3. Portfolio

    The direct supervisor of each faculty member, in consultation with the faculty member, will develop a portfolio each year defining the composition of the faculty member's yearly allocation of effort among instruction, scholarship/creative works, and service. In order to meet the needs of the University and its schools and college, and to promote the professional development and growth of the individual faculty member, flexibility in defining a faculty member's responsibilities will be maintained.

    1. Faculty Accountability and Portfolios

      The University will use the faculty portfolio to "account" for faculty productivity. The officer responsible for the initial evaluation of each faculty member's portfolio is their immediate supervisor, i.e., their department or division chair. The concept of the faculty portfolio is based on defining faculty responsibilities as a percentage of effort devoted to the categories of instruction, scholarship/creative works and service. This portfolio concept builds on and incorporates existing policies related to promotion and tenure. It provides a framework to merge the priorities of the University, the academic division, and individual faculty career changes, as well as to communicate to external groups how the University is deploying its resources.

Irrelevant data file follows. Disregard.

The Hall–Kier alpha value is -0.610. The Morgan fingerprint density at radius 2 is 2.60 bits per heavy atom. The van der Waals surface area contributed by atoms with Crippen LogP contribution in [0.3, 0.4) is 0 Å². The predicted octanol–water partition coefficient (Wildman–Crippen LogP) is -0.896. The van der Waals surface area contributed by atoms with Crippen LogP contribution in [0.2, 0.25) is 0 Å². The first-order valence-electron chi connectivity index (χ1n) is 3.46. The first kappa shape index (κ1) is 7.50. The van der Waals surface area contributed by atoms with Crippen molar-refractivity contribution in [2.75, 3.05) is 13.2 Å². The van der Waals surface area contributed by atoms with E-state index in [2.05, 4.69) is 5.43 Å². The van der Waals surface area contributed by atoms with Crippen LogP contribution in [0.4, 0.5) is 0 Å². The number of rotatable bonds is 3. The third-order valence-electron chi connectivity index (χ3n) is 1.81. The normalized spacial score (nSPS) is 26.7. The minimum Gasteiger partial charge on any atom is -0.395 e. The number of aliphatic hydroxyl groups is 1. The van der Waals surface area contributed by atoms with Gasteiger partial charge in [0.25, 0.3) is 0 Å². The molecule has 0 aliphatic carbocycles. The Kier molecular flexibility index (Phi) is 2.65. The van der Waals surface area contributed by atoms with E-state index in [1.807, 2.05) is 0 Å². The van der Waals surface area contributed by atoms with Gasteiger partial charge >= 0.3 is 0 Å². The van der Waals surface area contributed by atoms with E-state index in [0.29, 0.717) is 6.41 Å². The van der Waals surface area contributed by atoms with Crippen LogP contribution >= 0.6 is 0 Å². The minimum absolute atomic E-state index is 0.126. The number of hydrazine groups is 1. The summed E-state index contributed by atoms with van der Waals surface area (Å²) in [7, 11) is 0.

Faculty responsibilities are traditionally classified into three components -- instruction, scholarship/creative works, and service. There is general, but not universal, agreement regarding the activities that are appropriate within each category. The percentage of the portfolio assigned to instruction, scholarship/creative works, and service may vary each year depending on the needs of the two schools and the college and the needs of the individual faculty.